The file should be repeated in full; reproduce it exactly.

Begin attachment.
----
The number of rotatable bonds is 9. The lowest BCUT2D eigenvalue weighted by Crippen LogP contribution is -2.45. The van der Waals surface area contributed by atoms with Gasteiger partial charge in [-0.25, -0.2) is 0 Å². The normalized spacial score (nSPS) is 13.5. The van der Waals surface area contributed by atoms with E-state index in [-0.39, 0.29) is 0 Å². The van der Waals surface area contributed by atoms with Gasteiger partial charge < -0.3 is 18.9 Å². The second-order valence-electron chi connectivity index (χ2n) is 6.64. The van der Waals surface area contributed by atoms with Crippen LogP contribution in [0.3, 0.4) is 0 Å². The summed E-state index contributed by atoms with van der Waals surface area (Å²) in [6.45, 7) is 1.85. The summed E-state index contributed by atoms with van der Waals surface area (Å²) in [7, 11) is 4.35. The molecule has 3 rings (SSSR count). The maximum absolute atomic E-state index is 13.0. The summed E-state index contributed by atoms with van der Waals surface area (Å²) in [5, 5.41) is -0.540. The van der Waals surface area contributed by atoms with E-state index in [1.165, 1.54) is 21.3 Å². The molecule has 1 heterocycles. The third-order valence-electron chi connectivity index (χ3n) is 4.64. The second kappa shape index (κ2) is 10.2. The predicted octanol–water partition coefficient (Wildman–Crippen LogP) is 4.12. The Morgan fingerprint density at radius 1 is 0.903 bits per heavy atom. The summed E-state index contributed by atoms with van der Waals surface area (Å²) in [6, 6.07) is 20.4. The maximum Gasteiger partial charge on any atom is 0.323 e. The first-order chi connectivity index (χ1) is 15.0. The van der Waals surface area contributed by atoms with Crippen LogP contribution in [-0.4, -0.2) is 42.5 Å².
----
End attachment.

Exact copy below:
The number of rotatable bonds is 9. The lowest BCUT2D eigenvalue weighted by Crippen LogP contribution is -2.45. The van der Waals surface area contributed by atoms with Gasteiger partial charge in [-0.25, -0.2) is 0 Å². The normalized spacial score (nSPS) is 13.5. The van der Waals surface area contributed by atoms with E-state index in [-0.39, 0.29) is 0 Å². The van der Waals surface area contributed by atoms with Gasteiger partial charge < -0.3 is 18.9 Å². The second-order valence-electron chi connectivity index (χ2n) is 6.64. The van der Waals surface area contributed by atoms with Crippen LogP contribution in [0.3, 0.4) is 0 Å². The summed E-state index contributed by atoms with van der Waals surface area (Å²) in [6.45, 7) is 1.85. The summed E-state index contributed by atoms with van der Waals surface area (Å²) in [7, 11) is 4.35. The molecule has 3 rings (SSSR count). The maximum absolute atomic E-state index is 13.0. The summed E-state index contributed by atoms with van der Waals surface area (Å²) in [5, 5.41) is -0.540. The van der Waals surface area contributed by atoms with E-state index in [1.165, 1.54) is 21.3 Å². The molecule has 1 heterocycles. The third-order valence-electron chi connectivity index (χ3n) is 4.64. The second kappa shape index (κ2) is 10.2. The predicted octanol–water partition coefficient (Wildman–Crippen LogP) is 4.12. The Morgan fingerprint density at radius 1 is 0.903 bits per heavy atom. The summed E-state index contributed by atoms with van der Waals surface area (Å²) in [6, 6.07) is 20.4. The maximum Gasteiger partial charge on any atom is 0.323 e. The first-order chi connectivity index (χ1) is 15.0. The van der Waals surface area contributed by atoms with Crippen LogP contribution in [-0.4, -0.2) is 42.5 Å².